Murdoch University Research Repository

Welcome to the Murdoch University Research Repository

The Murdoch University Research Repository is an open access digital collection of research
created by Murdoch University staff, researchers and postgraduate students.

Learn more

Using tri-axial accelerometer loggers to identify spawning behaviours of large pelagic fish

Clarke, T.M., Whitmarsh, S.K., Hounslow, J.L., Gleiss, A.C., Payne, N.L. and Huveneers, C. (2021) Using tri-axial accelerometer loggers to identify spawning behaviours of large pelagic fish. Movement Ecology, 9 (1). Art. 26.

[img]
Preview
PDF - Published Version
Download (1MB) | Preview
Free to read: https://doi.org/10.1186/s40462-021-00248-8
*No subscription required

Abstract

Background

Tri-axial accelerometers have been used to remotely describe and identify in situ behaviours of a range of animals without requiring direct observations. Datasets collected from these accelerometers (i.e. acceleration, body position) are often large, requiring development of semi-automated analyses to classify behaviours. Marine fishes exhibit many “burst” behaviours with high amplitude accelerations that are difficult to interpret and differentiate. This has constrained the development of accurate automated techniques to identify different “burst” behaviours occurring naturally, where direct observations are not possible.

Methods

We trained a random forest machine learning algorithm based on 624 h of accelerometer data from six captive yellowtail kingfish during spawning periods. We identified five distinct behaviours (swim, feed, chafe, escape, and courtship), which were used to train the model based on 58 predictive variables.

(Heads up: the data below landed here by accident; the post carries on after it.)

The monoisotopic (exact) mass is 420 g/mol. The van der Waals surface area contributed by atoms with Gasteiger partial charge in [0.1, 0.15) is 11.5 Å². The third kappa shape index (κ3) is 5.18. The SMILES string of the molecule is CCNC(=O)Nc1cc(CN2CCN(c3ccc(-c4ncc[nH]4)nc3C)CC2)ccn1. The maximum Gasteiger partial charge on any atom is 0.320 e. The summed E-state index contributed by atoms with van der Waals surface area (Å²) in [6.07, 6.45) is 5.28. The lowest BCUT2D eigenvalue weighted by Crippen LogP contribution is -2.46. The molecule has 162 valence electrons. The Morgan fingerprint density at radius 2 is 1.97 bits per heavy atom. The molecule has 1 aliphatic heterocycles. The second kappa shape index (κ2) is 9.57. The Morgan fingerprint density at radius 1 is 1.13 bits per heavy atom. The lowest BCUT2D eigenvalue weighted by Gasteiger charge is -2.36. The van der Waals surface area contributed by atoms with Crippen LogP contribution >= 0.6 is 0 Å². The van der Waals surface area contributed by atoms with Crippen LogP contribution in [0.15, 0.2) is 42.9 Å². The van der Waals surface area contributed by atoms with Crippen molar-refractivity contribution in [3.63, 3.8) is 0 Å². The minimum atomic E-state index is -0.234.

Results

Overall accuracy of the model was 94%. Classification of each behavioural class was variable; F1 scores ranged from 0.48 (chafe) – 0.99 (swim). The model was subsequently applied to accelerometer data from eight free-ranging kingfish, and all behaviour classes described from captive fish were predicted by the model to occur, including 19 events of courtship behaviours ranging from 3 s to 108 min in duration.

Conclusion

Our findings provide a novel approach of applying a supervised machine learning model on free-ranging animals, which has previously been predominantly constrained to direct observations of behaviours and not predicted from an unseen dataset. Additionally, our findings identify typically ambiguous spawning and courtship behaviours of a large pelagic fish as they naturally occur.

Item Type: Journal Article
Murdoch Affiliation(s): College of Science, Health, Engineering and Education
Centre for Sustainable Aquatic Ecosystems
Harry Butler Institute
Publisher: BioMed Central
Copyright: © 2021 The Authors.
United Nations SDGs: Goal 14: Life Below Water
URI: http://researchrepository.murdoch.edu.au/id/eprint/61080
Item Control Page Item Control Page

Downloads

Downloads per month over past year